A moment’s search of the internet for the latest developments about the horrific fire at Grenfell Tower reveals a mass of disturbing material that has little to do with the tragically high death toll.
Conspiracy theories about a cover-up of the truth abound, as do allegations both wild and shameful about the Government’s indifference to the fate of victims, survivors and the poor in general.
The media, which reported the fire and its aftermath rigorously, exhaustively and fairly, is pilloried for being part of this vast plot to hide the truth.
And the man tasked with conducting the official inquiry into why a tower block in London turned into the scene of one of Britain’s worst peacetime disasters – and establishing who might be to blame – is accused of bias in favour of that shadowy and malevolent force “The Establishment”.
At no point in his long and distinguished career can retired Court of Appeal judge Sir Martin Moore-Bick have faced such a slur on his integrity, or been heckled as he was when he met survivors of the fire.
Everybody is part of this massive cover-up, say the conspiracy theorists, even the police engaged in the monumental and painstaking task of conducting the forensic investigation inside the burned-out shell of Grenfell Tower.
At a public meeting last week, they were accused of playing down the number of dead, with outlandish accusations being hurled that up to 600 had been killed and nobody was being detained for the criminal acts that led to the fire.
It was useless for the police to counter with the truth – that they cannot be certain of the number of dead until inquiries are complete, or that arrests cannot be made without evidence. Those arguments were simply shouted down.
Just when and why did normally sane and sensible people lose all faith in officialdom and start seeing malign influences at work everywhere?
Part of the reason is the internet’s capacity for being an echo-chamber for ill-informed assertion – or downright lies – that snowball with alarming rapidity and gain a spurious credence simply because they are there. The reasoning goes that if it’s on the internet, it must be correct. And the more people who click on the conspiracy theories, the wider they spread.
But there has been another narrative that has gathered pace, and that is the myth that those in authority do not care about the poor and have little regard for those who died in their homes on that terrible night. Any investigation will look after the interests of those in power instead of exposing incompetence or criminality.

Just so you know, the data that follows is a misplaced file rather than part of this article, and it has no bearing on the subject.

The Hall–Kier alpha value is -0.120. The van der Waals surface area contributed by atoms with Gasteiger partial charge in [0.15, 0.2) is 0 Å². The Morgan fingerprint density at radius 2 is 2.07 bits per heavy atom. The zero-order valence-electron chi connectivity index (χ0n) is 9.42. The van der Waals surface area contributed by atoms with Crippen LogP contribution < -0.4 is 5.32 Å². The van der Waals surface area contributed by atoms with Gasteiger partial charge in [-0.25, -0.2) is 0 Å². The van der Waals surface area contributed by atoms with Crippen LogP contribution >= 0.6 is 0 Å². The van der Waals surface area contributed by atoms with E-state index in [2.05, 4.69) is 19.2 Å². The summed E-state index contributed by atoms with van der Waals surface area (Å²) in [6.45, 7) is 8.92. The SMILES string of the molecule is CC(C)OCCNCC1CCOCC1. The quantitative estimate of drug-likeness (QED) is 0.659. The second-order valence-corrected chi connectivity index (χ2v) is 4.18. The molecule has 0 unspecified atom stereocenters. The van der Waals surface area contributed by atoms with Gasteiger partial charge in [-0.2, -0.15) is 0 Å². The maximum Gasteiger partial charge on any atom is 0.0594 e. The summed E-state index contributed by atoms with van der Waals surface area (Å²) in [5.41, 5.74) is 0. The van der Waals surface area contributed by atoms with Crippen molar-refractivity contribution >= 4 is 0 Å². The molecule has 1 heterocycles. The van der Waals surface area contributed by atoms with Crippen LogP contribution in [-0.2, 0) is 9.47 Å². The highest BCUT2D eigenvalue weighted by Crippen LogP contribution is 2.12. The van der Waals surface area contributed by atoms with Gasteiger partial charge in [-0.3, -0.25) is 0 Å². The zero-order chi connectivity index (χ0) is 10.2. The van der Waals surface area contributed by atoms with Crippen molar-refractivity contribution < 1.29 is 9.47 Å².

There’s a real danger of this mindset fatally undermining public faith in our legal processes and their incorruptibility, and it is being stoked by people who should instead be voices of calm reason.
Labour’s questioning of Sir Martin’s impartiality was a step too far. The Tottenham MP David Lammy even asked whose side the judge would be on in the inquiry. Such a question should never have been posed by a mainstream politician, because it only served to feed the paranoia around the tragedy. Sir Martin is on the side of the truth, and his conclusions will be based on hard evidence, not speculation and conspiracy theories.
If that evidence points to failings on the part of authorities at either national or local level, the judge will say so. And if criminality played any part in the deaths of the 80 people known about so far, he will point the finger. But in the through-the-looking-glass world of conspiracy theory, every reassurance that the inquiry will be scrupulously even-handed is dismissed.
The sadness of this is that baseless accusations of bias are counter-productive in enabling the inquiry to establish the truth.
If witnesses are suspicious and defensive, they may withhold evidence, or worse, deliberately manipulate what they say in order to try to influence the inquiry’s findings.
There is a powerful counter-argument and it should be made forcefully by politicians and community leaders alike with any influence amongst those connected to Grenfell Tower.
It is the conduct and conclusions of the inquiry into the Hillsborough Disaster and the inquests that followed into the deaths of its 96 victims.
The meticulous deliberations of both, the weighing of evidence and the exposure of truths long buried delivered the definitive account of what happened in Sheffield in April 1989, and why.
The Grenfell Tower inquiry will do the same. For the sake of its victims, conspiracy theories must be pushed back into the dark corners of the internet where they belong and the fact hammered home that only unimpeachably honest British justice will uncover the truth.